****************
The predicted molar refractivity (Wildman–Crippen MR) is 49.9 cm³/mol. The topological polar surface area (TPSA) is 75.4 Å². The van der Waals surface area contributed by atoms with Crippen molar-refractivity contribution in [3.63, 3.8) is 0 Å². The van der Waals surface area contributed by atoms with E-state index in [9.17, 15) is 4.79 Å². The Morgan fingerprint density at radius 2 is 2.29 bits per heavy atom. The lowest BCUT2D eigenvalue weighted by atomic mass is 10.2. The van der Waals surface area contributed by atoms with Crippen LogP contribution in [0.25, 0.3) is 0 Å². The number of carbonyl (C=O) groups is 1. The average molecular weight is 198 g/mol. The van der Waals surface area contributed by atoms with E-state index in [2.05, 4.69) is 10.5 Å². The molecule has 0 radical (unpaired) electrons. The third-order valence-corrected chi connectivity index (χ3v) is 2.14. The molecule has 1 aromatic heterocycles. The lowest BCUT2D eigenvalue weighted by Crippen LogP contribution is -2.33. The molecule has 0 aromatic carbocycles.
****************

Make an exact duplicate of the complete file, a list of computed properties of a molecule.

The predicted molar refractivity (Wildman–Crippen MR) is 49.9 cm³/mol. The topological polar surface area (TPSA) is 75.4 Å². The van der Waals surface area contributed by atoms with Crippen molar-refractivity contribution in [3.63, 3.8) is 0 Å². The van der Waals surface area contributed by atoms with E-state index in [9.17, 15) is 4.79 Å². The Morgan fingerprint density at radius 2 is 2.29 bits per heavy atom. The lowest BCUT2D eigenvalue weighted by atomic mass is 10.2. The van der Waals surface area contributed by atoms with Crippen LogP contribution in [0.25, 0.3) is 0 Å². The number of carbonyl (C=O) groups is 1. The average molecular weight is 198 g/mol. The van der Waals surface area contributed by atoms with E-state index in [2.05, 4.69) is 10.5 Å². The molecule has 0 radical (unpaired) electrons. The third-order valence-corrected chi connectivity index (χ3v) is 2.14. The molecule has 1 aromatic heterocycles. The lowest BCUT2D eigenvalue weighted by Crippen LogP contribution is -2.33. The molecule has 0 aromatic carbocycles.